This miniature omikoshi, or portable Shinto shrine, comes with a wooden box and rests on a red fabric-covered platform. The bottom half of the omikoshi is black wood with two long beams tipped with gold, with gold handles on each end. Long beams are supported by two planks at each side of the center, with trapezoidal supports for the planks. These supports are speckled with gold. The top part is gold and resembles a small building. On the square gold base there are four torii (Shinto gates) surrounding the central building, which is covered in red cloth with white designs. There is a silver circle on each side. The roof is hexagonal, with a loop of metal on each corner; the four of these closest to the beams are connected to them with coiled red string. This string has two bells attached. There is a bird on the very top and patterns of a circle and a flower on each of the six wedges of the roof. The box is wood, with a sliding top with characters on it in black and red.
A mikoshi is a portable palanquin-style Shinto shrine. Shinto deities, called kami, require a physical home in order to manifest (whether that physical home is naturally occurring, such as a sacred rock, or artificial, such as a Shinto temple). Therefore a mikoshi (or omikoshi) serves to transport a kami during a festival procession or while moving between temples. Mikoshi typically resemble a miniature building.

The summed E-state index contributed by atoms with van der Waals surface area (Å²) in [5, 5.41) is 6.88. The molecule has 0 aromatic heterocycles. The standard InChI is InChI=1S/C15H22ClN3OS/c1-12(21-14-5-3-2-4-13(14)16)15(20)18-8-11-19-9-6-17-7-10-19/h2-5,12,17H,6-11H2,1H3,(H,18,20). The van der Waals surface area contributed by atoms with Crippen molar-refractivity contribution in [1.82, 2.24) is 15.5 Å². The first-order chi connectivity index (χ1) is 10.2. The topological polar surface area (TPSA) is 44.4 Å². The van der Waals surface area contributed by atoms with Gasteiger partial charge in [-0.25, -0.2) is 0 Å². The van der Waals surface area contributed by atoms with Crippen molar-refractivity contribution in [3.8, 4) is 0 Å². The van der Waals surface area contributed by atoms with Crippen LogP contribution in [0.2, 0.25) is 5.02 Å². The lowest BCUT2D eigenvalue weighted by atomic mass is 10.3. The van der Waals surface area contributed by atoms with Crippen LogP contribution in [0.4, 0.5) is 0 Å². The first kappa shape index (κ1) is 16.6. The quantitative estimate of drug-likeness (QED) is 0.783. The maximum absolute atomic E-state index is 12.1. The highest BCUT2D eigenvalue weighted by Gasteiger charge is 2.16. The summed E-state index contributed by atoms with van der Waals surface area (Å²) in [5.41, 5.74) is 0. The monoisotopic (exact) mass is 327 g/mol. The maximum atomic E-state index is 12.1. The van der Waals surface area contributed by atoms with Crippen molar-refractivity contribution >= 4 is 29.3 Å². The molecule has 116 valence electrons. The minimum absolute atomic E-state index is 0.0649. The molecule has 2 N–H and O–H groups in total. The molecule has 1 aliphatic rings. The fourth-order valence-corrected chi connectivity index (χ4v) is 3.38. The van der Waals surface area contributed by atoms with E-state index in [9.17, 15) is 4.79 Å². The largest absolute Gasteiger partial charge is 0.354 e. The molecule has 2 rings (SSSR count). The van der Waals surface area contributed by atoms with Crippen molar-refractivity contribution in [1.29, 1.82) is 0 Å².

In the Shinto religion, which is indigenous to Japan, divinity is manifested within nature itself. Mountains, rivers, and trees, for example, were thought to be the holy residences of the kami. Shinto, meaning "Way of the Gods," can be understood as a collection of practices, attitudes, and institutions that express the Japanese people's relationship with their land and with the life cycles of the earth and humans. Shinto emerged gradually in ancient times and is distinctive in that it has no founder, no sacred books, no teachers, no saints, and no well-defined pantheon. Nor has it developed a moral order or a hierarchical priesthood, and it does not offer salvation after death. Shinto is sometimes seen more as a way of life rather than a religion by the Japanese due to its long historical and cultural significance. Shinto coexists with Buddhism, with many of the kami understood to be bodhisattvas as well and vice-versa.